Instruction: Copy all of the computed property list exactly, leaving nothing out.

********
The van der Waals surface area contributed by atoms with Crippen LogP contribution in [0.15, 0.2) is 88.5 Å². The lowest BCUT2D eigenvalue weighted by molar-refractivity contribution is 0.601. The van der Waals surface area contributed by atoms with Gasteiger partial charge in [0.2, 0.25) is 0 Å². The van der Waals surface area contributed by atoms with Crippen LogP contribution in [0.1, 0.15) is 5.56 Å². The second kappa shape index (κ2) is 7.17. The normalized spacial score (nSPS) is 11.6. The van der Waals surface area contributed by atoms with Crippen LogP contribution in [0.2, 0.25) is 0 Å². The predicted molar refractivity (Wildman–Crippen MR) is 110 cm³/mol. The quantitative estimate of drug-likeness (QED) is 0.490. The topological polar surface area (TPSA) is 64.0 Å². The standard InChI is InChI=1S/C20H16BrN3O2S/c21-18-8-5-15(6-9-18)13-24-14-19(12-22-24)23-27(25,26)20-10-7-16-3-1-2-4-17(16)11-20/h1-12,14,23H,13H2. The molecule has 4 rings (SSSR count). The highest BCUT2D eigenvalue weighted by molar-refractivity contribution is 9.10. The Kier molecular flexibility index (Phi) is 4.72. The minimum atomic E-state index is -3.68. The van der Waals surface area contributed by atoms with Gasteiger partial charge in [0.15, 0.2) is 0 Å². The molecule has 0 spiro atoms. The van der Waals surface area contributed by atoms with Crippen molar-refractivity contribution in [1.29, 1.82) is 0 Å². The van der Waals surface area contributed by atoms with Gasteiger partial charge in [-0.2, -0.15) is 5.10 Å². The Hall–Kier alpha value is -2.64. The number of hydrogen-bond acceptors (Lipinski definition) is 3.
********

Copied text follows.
The van der Waals surface area contributed by atoms with Crippen LogP contribution in [0.15, 0.2) is 88.5 Å². The lowest BCUT2D eigenvalue weighted by molar-refractivity contribution is 0.601. The van der Waals surface area contributed by atoms with Gasteiger partial charge in [0.2, 0.25) is 0 Å². The van der Waals surface area contributed by atoms with Crippen LogP contribution in [0.1, 0.15) is 5.56 Å². The second kappa shape index (κ2) is 7.17. The normalized spacial score (nSPS) is 11.6. The van der Waals surface area contributed by atoms with Crippen LogP contribution in [0.2, 0.25) is 0 Å². The predicted molar refractivity (Wildman–Crippen MR) is 110 cm³/mol. The quantitative estimate of drug-likeness (QED) is 0.490. The topological polar surface area (TPSA) is 64.0 Å². The standard InChI is InChI=1S/C20H16BrN3O2S/c21-18-8-5-15(6-9-18)13-24-14-19(12-22-24)23-27(25,26)20-10-7-16-3-1-2-4-17(16)11-20/h1-12,14,23H,13H2. The molecule has 4 rings (SSSR count). The highest BCUT2D eigenvalue weighted by molar-refractivity contribution is 9.10. The Kier molecular flexibility index (Phi) is 4.72. The minimum atomic E-state index is -3.68. The van der Waals surface area contributed by atoms with Gasteiger partial charge in [0.15, 0.2) is 0 Å². The molecule has 0 spiro atoms. The van der Waals surface area contributed by atoms with Crippen molar-refractivity contribution in [1.29, 1.82) is 0 Å². The van der Waals surface area contributed by atoms with Gasteiger partial charge in [-0.2, -0.15) is 5.10 Å². The Hall–Kier alpha value is -2.64. The number of hydrogen-bond acceptors (Lipinski definition) is 3.